Do you have a psych consult available at your hospital? If not, maybe a social worker would be a great resource to use to refer this pt to a substance abuse center upon discharge.

This America and a person cannot be forced into substance abuse treatment against their will. Even when the court mandates treatments the addict has to make the choice of compliance with the court order. Under the Lanterman Petrie Short act a person may not be hospitalized against their will unless they present as a clear danger to themselves or others or are judged to be Gravely disabled by reason of mental disease. Most insurance does not cover drug treatment for non-compliant patients. Conversations about addiction and dependency need to start in the Doctor's office between the Doctor and Patient not in the acute care facility where most nurses and doctor's alike have very little understanding psycho-dynamics involved.

A nurse should never do what is unsafe or against protocol or their Nurse Practice Act simply because a patient demands it.

Peace and Namaste

Hppy

I have a good friend who is a nurse on a busy med/surg unit and she was telling me about this chronic patient that seems to get readmitted to her unit every 3-4 weeks for a variety of reasons. The patient is a known drug seeker to the ED and the medical team. The issue is that this patient demands that his IV narcotics be pushed (and pushed fast) so as to elicit a "buzz" from the dose. She was telling me that if the nurses don't comply with the patient's demands that he becomes beligerent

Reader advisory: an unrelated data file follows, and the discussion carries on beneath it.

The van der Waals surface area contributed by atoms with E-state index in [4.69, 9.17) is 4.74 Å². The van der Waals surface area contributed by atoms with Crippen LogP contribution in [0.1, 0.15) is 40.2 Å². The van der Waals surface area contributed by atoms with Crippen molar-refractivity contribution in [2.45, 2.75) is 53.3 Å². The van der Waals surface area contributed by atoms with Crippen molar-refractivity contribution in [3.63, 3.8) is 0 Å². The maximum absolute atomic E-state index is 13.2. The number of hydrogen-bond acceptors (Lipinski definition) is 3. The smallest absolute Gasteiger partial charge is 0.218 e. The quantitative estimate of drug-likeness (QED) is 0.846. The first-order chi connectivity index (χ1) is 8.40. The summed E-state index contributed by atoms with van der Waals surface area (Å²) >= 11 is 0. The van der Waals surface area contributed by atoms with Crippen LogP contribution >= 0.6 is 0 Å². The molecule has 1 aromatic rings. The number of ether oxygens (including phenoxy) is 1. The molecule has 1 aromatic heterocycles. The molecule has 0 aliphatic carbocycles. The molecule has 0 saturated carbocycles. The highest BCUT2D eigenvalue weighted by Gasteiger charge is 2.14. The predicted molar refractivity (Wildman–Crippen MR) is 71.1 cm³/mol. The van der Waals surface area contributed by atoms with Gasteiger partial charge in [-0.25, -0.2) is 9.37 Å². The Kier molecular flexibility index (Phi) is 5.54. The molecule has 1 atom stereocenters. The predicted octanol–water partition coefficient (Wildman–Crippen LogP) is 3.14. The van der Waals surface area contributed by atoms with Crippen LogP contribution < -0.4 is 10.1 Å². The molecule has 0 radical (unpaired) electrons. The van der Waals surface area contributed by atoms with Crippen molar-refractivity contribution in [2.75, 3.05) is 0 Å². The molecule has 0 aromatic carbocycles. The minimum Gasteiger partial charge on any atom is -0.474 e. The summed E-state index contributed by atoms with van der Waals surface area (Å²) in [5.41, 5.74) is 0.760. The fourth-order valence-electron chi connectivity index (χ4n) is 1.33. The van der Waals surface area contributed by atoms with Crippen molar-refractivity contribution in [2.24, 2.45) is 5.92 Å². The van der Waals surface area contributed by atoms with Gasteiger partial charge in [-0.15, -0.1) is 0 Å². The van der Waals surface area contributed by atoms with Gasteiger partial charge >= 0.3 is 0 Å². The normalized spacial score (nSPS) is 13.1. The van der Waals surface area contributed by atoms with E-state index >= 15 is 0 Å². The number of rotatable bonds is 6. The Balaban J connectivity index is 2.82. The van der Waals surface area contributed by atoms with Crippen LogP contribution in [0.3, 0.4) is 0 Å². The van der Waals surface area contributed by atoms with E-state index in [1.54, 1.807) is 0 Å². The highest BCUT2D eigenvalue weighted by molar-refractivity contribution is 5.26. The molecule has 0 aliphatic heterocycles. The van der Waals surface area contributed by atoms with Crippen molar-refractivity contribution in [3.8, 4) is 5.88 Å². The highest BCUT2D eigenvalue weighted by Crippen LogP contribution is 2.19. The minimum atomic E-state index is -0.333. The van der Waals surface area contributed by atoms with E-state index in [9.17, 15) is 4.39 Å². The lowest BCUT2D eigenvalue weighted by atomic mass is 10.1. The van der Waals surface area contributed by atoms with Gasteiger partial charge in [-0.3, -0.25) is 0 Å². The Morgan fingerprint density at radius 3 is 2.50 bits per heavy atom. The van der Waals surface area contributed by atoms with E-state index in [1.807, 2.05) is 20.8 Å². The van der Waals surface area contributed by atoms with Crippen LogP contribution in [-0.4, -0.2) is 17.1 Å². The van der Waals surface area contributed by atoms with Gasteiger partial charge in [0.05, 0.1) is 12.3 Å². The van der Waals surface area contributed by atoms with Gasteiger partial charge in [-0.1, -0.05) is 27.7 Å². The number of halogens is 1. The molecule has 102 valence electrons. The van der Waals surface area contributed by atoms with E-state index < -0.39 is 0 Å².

Caving in to this patients unreasonable demands is not the solution. Documented education regarding risks of the patient's requests and documented instances of behaviors will be the precursor to this patient ending up in handcuffs during their visits when they get out of hand.

calivianya, BSN, RN

Specializes in ICU.

Caving in to this patients unreasonable demands is not the solution. Documented education regarding risks of the patient's requests and documented instances of behaviors will be the precursor to this patient ending up in handcuffs during their visits when they get out of hand.

Wish I'd seen this happen before. It's more likely to have management sit down with the nurse to have a talk about why the patient fired that particular nurse and how it's going to impact satisfaction scores...